Proponents of spying powers have nearly religious respect for the governments need for these powers and the government’s restraint of their use.  Theresa May seems to believe that any judicial oversight is too much and that the government can’t be restrained or the terrorists will win.  In the US, Supreme Court Justice Antonin Scalia has long held similar beliefs and has been very vocal about it.  Last year he presented to a Fordham University class on law, strongly stating that such powers are needed and cannot be limited.  This year when he went to present, the professor had given his class a new assignment: using only publicly available information, create a dossier on Justice Scalia.  The 15 page document was presented to the Supreme Court Justice and included extensive information about his financial information and family.  Rather than take this as an example of what the NSA or any other organization has at their fingertips and a warning as to why this might be dangerous, Justice Scalia blasted the teacher and his students, questioning their ethics and judgment.  It seems that it’s okay when an impersonal national agency does it, but not when a small group of students research the Justice.

And adding to the pressure cooker of the spying argument, China and Russia have signed an agreement not to hack each other.  It’s probably more accurate to say they’ve agreed not to get caught at it, but this means that their considerable resources will be at least partially turned away from each other and to different projects.  There’s probably not many people who won’t identify the US as the primary target of the freed up hackers, but there are plenty of other places they can put their efforts.  In a lot of ways, it’s like to gangs agreeing not to horn in on each other’s territory while they deal with a third gang.  Add in Russia’s upcoming data localization laws and things get very interesting, very quickly.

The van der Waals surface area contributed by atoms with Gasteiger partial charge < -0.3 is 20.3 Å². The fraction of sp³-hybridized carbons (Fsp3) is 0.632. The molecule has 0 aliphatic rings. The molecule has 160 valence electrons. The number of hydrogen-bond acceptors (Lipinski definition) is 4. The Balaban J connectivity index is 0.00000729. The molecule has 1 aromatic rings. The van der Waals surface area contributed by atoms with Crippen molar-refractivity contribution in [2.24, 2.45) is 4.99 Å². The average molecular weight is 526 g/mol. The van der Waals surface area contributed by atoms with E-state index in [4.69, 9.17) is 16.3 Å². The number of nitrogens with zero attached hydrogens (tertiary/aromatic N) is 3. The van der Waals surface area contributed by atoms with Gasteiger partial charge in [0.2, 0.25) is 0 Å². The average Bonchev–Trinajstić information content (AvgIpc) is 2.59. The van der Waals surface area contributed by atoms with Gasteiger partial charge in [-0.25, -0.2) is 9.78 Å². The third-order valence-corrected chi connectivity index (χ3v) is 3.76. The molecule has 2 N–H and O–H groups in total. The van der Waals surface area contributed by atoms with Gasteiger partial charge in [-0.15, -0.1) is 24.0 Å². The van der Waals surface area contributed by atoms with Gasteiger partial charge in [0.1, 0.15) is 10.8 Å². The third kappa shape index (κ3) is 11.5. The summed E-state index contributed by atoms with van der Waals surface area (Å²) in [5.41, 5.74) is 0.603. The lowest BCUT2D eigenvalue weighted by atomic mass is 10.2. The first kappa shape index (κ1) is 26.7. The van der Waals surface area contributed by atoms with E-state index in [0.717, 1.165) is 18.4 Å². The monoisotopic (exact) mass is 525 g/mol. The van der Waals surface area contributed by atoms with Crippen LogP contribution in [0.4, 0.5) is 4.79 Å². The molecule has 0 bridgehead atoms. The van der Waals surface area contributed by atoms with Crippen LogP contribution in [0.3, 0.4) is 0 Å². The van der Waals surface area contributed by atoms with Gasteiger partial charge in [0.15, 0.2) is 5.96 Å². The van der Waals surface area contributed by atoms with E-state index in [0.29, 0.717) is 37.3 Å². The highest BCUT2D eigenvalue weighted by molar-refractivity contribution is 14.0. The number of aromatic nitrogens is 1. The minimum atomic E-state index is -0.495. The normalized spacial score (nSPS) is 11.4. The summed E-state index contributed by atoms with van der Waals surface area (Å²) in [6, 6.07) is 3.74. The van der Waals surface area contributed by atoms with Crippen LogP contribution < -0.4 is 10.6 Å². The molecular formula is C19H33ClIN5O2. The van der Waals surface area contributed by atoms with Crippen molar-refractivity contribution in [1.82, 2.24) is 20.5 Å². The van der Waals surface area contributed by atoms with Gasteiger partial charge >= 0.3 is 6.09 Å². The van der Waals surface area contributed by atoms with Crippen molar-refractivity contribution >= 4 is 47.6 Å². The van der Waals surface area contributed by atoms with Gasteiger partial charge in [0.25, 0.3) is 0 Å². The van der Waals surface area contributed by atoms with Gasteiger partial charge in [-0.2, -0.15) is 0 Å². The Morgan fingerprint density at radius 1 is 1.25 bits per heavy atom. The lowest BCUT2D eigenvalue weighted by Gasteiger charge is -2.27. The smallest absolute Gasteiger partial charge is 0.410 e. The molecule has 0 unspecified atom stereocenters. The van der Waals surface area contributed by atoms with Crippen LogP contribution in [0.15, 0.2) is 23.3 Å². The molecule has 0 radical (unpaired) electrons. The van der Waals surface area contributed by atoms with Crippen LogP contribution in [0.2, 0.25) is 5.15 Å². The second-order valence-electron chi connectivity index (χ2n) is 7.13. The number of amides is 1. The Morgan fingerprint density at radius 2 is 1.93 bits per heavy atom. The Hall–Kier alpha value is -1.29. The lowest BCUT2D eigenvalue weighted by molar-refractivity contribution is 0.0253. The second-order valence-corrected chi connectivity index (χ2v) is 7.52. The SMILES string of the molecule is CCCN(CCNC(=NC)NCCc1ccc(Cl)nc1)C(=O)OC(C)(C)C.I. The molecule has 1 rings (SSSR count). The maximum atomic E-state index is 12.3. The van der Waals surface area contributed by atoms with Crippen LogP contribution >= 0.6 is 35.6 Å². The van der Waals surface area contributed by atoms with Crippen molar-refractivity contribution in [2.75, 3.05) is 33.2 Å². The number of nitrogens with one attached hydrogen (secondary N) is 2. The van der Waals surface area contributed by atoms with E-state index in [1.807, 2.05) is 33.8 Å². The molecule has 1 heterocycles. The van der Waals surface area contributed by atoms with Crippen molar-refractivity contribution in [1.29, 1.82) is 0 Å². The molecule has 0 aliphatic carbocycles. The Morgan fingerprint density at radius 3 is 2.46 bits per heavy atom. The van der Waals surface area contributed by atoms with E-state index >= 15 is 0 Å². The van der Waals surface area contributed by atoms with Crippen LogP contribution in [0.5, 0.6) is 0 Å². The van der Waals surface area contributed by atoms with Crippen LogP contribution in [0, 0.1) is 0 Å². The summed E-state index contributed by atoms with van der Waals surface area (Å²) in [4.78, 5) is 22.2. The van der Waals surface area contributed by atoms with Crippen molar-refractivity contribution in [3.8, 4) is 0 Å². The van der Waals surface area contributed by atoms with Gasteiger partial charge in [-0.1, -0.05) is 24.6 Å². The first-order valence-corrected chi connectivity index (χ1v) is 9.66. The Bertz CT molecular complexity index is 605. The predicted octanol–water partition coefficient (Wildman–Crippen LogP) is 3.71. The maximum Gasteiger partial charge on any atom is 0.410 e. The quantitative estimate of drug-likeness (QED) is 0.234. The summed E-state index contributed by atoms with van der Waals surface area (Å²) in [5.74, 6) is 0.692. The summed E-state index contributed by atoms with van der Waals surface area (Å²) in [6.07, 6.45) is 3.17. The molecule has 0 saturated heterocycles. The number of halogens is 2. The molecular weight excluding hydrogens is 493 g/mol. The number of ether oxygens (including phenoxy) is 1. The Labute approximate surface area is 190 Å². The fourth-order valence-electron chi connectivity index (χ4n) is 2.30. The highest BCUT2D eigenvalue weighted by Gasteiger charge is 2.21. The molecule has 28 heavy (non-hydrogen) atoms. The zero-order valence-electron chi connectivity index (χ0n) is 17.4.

“May you live in interesting times.” certainly applies.  There’s pressure from all sides, some wanting to increase spying, some wanting to curb the capability of Western law enforcement agencies.  Both sides have valid points, but it’s a trade-off between the security that such spying might provide versus the damages to civil liberties and personal freedom that it causes.  There’s been almost no proof that spying by international agencies makes us safer, but by the same token it’s hard to express clearly how spying damages the lives of average citizens.  In many ways this is going to be one of the defining issues of the early 21st century and will determine the future of our civilization.  Do we defend our liberties or do we give governments the power to protect us from ourselves?  Only time will tell.

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May 04 2015

Dad, I want to learn to hack

Published by under Family,Hacking,Social Networking

My teenagers, like many teenagers, are curious about what their father does for a living.  They’ve been to maker faires, security conferences, unconferences, Defcon, BSides, Hack in the Box, and they’ve really enjoyed them all. They’ve heard me talk about all sorts of current events in the context of computer security.  Quite frankly, I’m a little surprised they still want to hear about security and privacy considering my propensity to monologue (aka rant) about most things security related at the drop of a hat.  But they’re both sponges and given that security has become something that’s in the public awareness, they’re still interested in security, and by extension, hacking.  Or maybe it’s security that’s ‘by extension’, because the idea of breaking into something will always be sexier than the idea of securing it.